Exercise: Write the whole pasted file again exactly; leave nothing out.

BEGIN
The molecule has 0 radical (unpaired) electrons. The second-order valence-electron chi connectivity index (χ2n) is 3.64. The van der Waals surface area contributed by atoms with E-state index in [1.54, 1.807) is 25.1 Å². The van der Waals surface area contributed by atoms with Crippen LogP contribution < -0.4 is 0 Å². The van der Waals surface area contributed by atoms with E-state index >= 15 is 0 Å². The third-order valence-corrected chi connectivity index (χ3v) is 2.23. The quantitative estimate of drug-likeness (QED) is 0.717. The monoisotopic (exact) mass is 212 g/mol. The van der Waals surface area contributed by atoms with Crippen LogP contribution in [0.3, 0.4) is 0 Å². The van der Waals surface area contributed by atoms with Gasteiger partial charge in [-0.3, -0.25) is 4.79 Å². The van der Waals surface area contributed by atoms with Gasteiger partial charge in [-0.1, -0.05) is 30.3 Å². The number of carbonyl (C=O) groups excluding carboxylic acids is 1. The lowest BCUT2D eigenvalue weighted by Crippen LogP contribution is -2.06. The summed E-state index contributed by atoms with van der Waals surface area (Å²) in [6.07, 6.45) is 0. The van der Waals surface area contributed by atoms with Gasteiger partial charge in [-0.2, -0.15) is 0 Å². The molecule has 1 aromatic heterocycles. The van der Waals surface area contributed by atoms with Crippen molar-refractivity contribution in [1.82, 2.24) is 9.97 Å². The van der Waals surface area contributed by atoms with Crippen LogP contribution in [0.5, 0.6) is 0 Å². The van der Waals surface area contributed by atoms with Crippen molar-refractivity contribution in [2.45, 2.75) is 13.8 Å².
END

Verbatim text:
The molecule has 0 radical (unpaired) electrons. The second-order valence-electron chi connectivity index (χ2n) is 3.64. The van der Waals surface area contributed by atoms with E-state index in [1.54, 1.807) is 25.1 Å². The van der Waals surface area contributed by atoms with Crippen LogP contribution < -0.4 is 0 Å². The van der Waals surface area contributed by atoms with E-state index >= 15 is 0 Å². The third-order valence-corrected chi connectivity index (χ3v) is 2.23. The quantitative estimate of drug-likeness (QED) is 0.717. The monoisotopic (exact) mass is 212 g/mol. The van der Waals surface area contributed by atoms with Crippen LogP contribution in [0.3, 0.4) is 0 Å². The van der Waals surface area contributed by atoms with Gasteiger partial charge in [-0.3, -0.25) is 4.79 Å². The van der Waals surface area contributed by atoms with Gasteiger partial charge in [-0.1, -0.05) is 30.3 Å². The number of carbonyl (C=O) groups excluding carboxylic acids is 1. The lowest BCUT2D eigenvalue weighted by Crippen LogP contribution is -2.06. The summed E-state index contributed by atoms with van der Waals surface area (Å²) in [6.07, 6.45) is 0. The van der Waals surface area contributed by atoms with Gasteiger partial charge in [-0.2, -0.15) is 0 Å². The molecule has 1 aromatic heterocycles. The van der Waals surface area contributed by atoms with Crippen molar-refractivity contribution in [1.82, 2.24) is 9.97 Å². The van der Waals surface area contributed by atoms with Crippen LogP contribution in [0.5, 0.6) is 0 Å². The van der Waals surface area contributed by atoms with Crippen molar-refractivity contribution in [2.45, 2.75) is 13.8 Å².